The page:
For You and Your Pet

(Updated April 30, 2020)

As you have probably seen in the news recently, two domestic cats in separate areas of New York and a dog in North Carolina have tested positive for COVID-19. 

Based on the sheer volume of COVID-19 cases in the United States, this news is not surprising nor is it cause for alarm. While it remains clear that more information is needed to fully understand this disease in both humans and animals, there is still no evidence that pets can transmit COVID-19 to people. 

Routine animal testing is not recommended by the Centers for Disease Control and Prevention (CDC), United States Department of Agriculture (USDA), nor the American Veterinary Medical Association (AVMA). 

Individuals who test positive for COVID-19, however, should consider their pets exposed and possibly infected. 

Animal Welfare League continues to encourage the following: 

People ill with COVID-19: 

• Restrict contact with pets and other animals, just as they would restrict their contact with other people. 

• Have an emergency plan in place that includes arrangements for another member of the household or business to take care of feeding and otherwise caring for any pets. 

• If they have a service animal or they must care for their animals, including pets, to wear a cloth facemask; don’t share food, kiss, or hug them; and wash their hands before and after any contact with them. 

People NOT ill: 

• Keep cats indoors and refrain from having pets interact with people outside of the household. 

• Utilize social distancing for both you and your pets when out on walks. 

• Interact with their animals as they normally would, including feeding and otherwise caring for them. 

• Continue to practice good hygiene during those interactions (e.g., wash hands before and after interacting with their animals, including handling of food, supplies, and waste; keep feed, water, and any supplies used to deliver them clean; remove soiled bedding and replace as appropriate). 

As always, it is critical that individuals have an emergency plan in place for pets ahead of time to ensure that their pet’s care, food, medication and other supplies are readily available should they need to enact the plan.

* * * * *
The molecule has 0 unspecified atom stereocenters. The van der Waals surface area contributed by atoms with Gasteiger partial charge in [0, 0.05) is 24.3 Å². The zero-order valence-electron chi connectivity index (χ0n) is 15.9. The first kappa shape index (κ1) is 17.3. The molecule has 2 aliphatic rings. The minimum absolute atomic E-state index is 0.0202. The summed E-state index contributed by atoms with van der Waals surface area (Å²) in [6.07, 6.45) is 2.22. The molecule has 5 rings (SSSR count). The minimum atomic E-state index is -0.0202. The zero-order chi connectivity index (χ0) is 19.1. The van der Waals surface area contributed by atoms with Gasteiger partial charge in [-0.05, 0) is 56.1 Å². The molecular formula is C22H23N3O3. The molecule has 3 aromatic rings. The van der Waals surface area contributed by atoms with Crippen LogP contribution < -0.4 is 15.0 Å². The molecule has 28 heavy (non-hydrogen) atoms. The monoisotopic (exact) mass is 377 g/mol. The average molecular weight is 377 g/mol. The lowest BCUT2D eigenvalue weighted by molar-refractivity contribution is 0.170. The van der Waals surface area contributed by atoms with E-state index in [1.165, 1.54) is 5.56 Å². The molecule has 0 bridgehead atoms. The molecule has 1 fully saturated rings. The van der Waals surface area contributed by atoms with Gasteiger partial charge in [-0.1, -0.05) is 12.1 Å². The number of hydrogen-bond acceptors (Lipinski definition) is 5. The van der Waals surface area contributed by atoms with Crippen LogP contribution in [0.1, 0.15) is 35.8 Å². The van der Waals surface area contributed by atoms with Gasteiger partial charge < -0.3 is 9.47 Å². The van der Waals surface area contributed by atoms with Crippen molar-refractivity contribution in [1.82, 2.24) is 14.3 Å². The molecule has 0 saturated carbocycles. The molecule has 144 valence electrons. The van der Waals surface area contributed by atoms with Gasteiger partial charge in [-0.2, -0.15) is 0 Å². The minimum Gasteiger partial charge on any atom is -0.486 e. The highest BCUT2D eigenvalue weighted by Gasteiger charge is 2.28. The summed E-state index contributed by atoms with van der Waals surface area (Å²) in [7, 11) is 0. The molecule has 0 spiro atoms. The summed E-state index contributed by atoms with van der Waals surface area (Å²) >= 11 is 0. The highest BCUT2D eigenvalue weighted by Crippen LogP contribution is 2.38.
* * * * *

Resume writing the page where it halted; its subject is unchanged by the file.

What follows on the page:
3 Key Parts of Your Emergency Plan 

It is more important than ever to create a plan for your pet in case you get sick. 

1) Know the Facts 

According to the CDC, there is no evidence that people can get COVID-19 from pets. The best place for your animal is inside the home they know and love. If you aren’t feeling well but are still able to care for your pet, please keep them at home with you where they’re most comfortable. 

2) What to do if you get sick 

If you become too ill to care for your pet, who can take over for you? Ideally, that person already lives in your home. If not, identify a neighbor, family member, friend, or coworker who could take them in. In fact, it is best to identify two people (in case one ends up not being able to help). Speak with them now so they’re prepared if they’re called on to care for your beloved pet. 

3) Prepare a Pet Supply Kit 

Don’t wait! Prepare your pet supply kit today because you may need it tomorrow. Your kit should include: 

  • Name and contact information for the person who can care for your pets 
  • Name and contact information for your back-up in case your go-to is no longer able to help 
  • Food, treats, a leash, a couple of toys, and any other supplies necessary to care for your pet for at least two weeks 
  • A crate or carrier to transport your pet 
  • Vaccination records 
  • Collar with ID tags 
  • Make sure your pet’s microchip info is up to date, including emergency contact information 
  • Medications and prescriptions, along with instructions 
  • Detailed care instructions (your pet’s diet, walking routines and any important behavioral notes) 
  • Your vet’s contact information

Updates to Hours of Operation

With the number of confirmed cases of coronavirus disease (COVID-19) on the rise here in Florida and across the country, it is important for residents in our region to be vigilant and adhere to the CDC recommended guidelines. Animal Welfare League has some important updates to share with the community about their programs and services. 

As a precaution to the COVID-19 virus, to reduce exposure to and protect our community from the virus, the Animal Welfare League is being proactive and limiting non-essential services to the public.

Our adoption center is currently operating by appointment only. Please contact us at adoptions@awlshelter.org or call (941) 625-6720 to schedule a virtual meeting with the animal you choose. Virtual Adoptions are being offered Tuesday through Sunday.

OWNER SURRENDER + STRAY ANIMALS: To prevent overcrowding at the shelter, we are also urging people to, if at all possible, refrain from surrendering owned pets to the shelter, except if an animal is in distress or its safety is at risk. Animal Welfare League is also asking people in the community who find a stray dog or cat to consider holding onto the animal at least until the end of the month.